Antioxidants and healthy aging

Isr Med Assoc J. 2003 May;5(5):368-70.


Although the free radical theory of aging is widely accepted among scientists, the possibility of using antioxidants to delay the aging processes seems to encounter considerable skeptism among clinicians. This may be due, at least in part, to lack of knowledge about the basic chemistry and biological behavior of oxidative stress, antioxidants, and the complex interactions between them. However, one cannot ignore the explosive growth of information concerning the mechanisms underlying the processes of aging, their consequences, and the use of antioxidants in suppressing such effects. In order to provide patients with the most accurate information regarding the use of antioxidant supplementation in their diet, it is important to obtain basic data regarding oxidative stress and antioxidants. This article explores the role of oxidative stress in the aging phenomena, recent evidence supporting supplementation of antioxidants for aged people, the ability of antioxidants to prevent or retard cancer and atherosclerosis (the major causes of mortality in the aged population), and the ability of antioxidant supplementation to delay age-dependent deterioration of cognitive function. Based on the data presented, we conclude that current knowledge provides insufficient and inconclusive support for antioxidant supplementation as a means of delaying aging processes, despite the encouraging results obtained in many studies.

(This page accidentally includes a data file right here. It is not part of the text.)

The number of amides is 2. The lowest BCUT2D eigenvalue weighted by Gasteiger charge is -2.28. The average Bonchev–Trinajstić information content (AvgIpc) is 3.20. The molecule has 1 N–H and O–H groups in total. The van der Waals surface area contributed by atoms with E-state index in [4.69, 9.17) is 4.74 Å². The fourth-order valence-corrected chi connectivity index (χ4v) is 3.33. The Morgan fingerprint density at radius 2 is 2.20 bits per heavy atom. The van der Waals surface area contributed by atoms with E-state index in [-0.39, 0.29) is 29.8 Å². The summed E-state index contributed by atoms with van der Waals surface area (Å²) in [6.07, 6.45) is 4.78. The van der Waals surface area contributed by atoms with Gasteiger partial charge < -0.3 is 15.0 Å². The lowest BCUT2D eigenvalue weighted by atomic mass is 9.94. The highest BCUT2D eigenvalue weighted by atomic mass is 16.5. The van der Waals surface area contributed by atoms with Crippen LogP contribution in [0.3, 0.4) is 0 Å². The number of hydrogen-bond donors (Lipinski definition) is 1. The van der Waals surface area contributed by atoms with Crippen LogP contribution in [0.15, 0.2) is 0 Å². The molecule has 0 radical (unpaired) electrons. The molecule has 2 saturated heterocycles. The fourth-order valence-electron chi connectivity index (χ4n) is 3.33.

Publication types

  • Review

MeSH terms

  • Aged
  • Aging / drug effects*
  • Aging / physiology
  • Antioxidants / therapeutic use*
  • Arteriosclerosis / physiopathology
  • Arteriosclerosis / prevention & control*
  • Cognition Disorders / physiopathology
  • Cognition Disorders / prevention & control*
  • Health Status*
  • Humans
  • Neoplasms / physiopathology
  • Neoplasms / prevention & control*
  • Oxidative Stress / drug effects*
  • Oxidative Stress / physiology


  • Antioxidants